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Mumia Abu-Jamal's Radio Broadcasts

Electoral Images and Dreams

Long Version: mp3, 3.42 MBs, 4:13
Short Version: mp3, 2.77 MBs, 3:24

[Col. Recorded 3/5/04]

"Vote for me, and I'll set ya free! Rap on, brotha; Right On!" — "Runaway Child", The Temptations

With the primary elections virtually a formality after the results from Super Tuesday, the dimensions of the 2004 Presidential elections are fairly clear, and indeed, fairly
predictable.

The main candidates for the two major parties will be George W. Bush (Republican) and John Kerry (Democrat). Both men will spend millions of dollars in media buys and ads, up to, and following, nominating conventions.

What also seems clear is that both of these dudes come from monied families, both are Yalies, and both are reportedly 'Bonesmen', members of the Yale-based secret society, Skull & Bones.

What is really remarkable is how similar these guys actually are.

The caucuses and partisan polling thus far have delivered another message as clear as Fed Ex: Voters cast their ballots not so much for Kerry, a notoriously lackluster speaker, as they voted against the smirking Texan, a partisan crank who sends Dems into conniption fits.

Both candidates have pluses and minuses; Bush's minuses are the Iraq War, waged on a lie about weapons of mass destruction, and the wheezing national economy. His pluses are a huge campaign war chest (reportedly over $100 million). Kerry's minuses are his voting record, which has largely supported the Administration's initiatives on the
war, and votes for the Patriot Act (which is feared and reviled by some citizens). His plus, is Bush's negative: People deeply dislike Bush, and want to see him pummeled
in the next election.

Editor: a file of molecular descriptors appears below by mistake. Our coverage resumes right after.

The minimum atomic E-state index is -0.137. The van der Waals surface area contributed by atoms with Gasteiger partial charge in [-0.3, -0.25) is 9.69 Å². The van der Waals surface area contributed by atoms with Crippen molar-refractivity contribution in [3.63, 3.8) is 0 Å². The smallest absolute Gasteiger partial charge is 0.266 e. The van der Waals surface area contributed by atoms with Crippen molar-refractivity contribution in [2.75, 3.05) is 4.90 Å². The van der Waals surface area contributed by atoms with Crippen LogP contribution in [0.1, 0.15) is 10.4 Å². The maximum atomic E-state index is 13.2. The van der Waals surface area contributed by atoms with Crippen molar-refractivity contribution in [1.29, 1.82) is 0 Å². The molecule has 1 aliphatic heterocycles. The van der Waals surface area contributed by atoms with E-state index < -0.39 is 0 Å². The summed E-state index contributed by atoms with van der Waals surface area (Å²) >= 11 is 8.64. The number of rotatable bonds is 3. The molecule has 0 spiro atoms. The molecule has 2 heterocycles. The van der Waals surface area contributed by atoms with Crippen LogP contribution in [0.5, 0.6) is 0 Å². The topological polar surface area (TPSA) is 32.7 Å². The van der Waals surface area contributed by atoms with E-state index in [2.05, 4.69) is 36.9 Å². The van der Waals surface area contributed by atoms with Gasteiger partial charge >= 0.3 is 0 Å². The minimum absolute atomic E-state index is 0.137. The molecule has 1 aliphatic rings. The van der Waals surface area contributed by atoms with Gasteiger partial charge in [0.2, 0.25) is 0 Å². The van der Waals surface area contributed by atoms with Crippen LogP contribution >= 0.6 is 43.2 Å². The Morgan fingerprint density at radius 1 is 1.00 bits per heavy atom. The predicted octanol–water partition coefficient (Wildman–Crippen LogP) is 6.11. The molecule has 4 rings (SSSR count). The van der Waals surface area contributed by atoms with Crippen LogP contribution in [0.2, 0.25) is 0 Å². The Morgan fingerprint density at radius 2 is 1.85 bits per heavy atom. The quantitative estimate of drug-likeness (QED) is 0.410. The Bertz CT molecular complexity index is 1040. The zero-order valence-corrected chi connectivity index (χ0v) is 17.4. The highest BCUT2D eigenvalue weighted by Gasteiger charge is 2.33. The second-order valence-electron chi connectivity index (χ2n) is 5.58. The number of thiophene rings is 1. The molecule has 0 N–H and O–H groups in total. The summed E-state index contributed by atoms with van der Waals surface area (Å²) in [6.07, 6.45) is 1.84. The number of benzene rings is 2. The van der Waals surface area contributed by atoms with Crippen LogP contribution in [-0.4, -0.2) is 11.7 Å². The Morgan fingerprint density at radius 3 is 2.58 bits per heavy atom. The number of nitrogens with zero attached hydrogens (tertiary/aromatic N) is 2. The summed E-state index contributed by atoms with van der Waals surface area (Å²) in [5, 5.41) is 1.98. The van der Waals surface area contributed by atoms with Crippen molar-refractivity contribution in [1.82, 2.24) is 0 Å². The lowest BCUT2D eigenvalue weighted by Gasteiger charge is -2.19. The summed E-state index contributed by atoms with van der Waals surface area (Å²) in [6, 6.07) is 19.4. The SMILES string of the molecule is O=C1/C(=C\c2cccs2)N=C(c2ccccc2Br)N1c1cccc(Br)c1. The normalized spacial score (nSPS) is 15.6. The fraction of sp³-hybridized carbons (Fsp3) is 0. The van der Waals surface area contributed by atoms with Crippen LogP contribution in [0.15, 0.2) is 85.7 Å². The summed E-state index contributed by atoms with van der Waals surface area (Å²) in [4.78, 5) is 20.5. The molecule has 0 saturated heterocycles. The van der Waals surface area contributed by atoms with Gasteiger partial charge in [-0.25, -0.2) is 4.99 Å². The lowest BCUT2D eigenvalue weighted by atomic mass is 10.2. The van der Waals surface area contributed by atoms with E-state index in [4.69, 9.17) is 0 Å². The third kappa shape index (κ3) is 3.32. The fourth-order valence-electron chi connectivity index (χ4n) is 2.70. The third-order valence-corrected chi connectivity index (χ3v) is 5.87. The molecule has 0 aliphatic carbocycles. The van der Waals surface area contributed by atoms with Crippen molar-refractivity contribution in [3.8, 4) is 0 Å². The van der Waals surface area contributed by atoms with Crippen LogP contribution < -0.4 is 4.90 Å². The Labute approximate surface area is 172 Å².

We shall see how it goes down on the first Tuesday of November, 2004.

What I'm suggesting is that the coming election isn't as much about issues, as it is about perception, for both men are closer than we care to admit.

John Kerry, who most certainly will challenge the president on the reasons for waging the Iraq War, will have to explain why he voted to support the President's military
initiatives.

Similarly, Kerry's attacks on the president's economic failures, including the precipitous loss of jobs, will flag his voting in favor of NAFTA (North American Free Trade Agreement), which certainly is a key factor in those job losses.

These potential problems came up during the caucuses and primaries, but they were resolved in favor of the magic elixir of Kerry's presumed 'electability': his ability to
beat Bush.

For those who are deeply opposed to the Iraq adventure, Kerry offers lukewarm comfort, as shown by his website, which reportedly sets the following goal in Iraq: "Building a lasting coalition to support our operations." (*The Spark*, [2/16-3/1/04], p. 2.)

Workers and anti-war people may be angry and anxious by the actions and heated rhetoric by the Bush regime, and calmed by the promises of Kerry; yet as the guy who was the most ignored throughout the campaign has been hammering since Day One (Here I speak of Dennis Kucinich, ((D)-Ohio)), NAFTA, NAFTA, NAFTA is the key to jobs drainage in the U.S. economy.

Yet Kerry will hardly renounce U.S. support for the pact.

He claims to want to 'fix' it.

In some sense, at least, in substance, if not in image, Kerry and Bush represent more similarities than differences.

Despite their different cultural styles, different ways of speech, and such, they are brothers of the same class — the well-to-do, who were born to privilege, and spent
their lives in a realm that most Americans will never know.

Ultimately, the politics of emotion; of anger, of anxiety, of deeply felt rage, even, will decide who will be the next president of the United States. Left unresolved, however, will be the underlying class bias that lies at the heart of the system itself.

Which means, ultimately, that this problem will crop up again, and again, until it truly is resolved.

Copyright 2004 Mumia Abu-Jamal


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Submitted by: Sis. Marpessa

Text © copyright 2003 by Mumia Abu-Jamal.
All rights reserved.
Reprinted by permission of the author.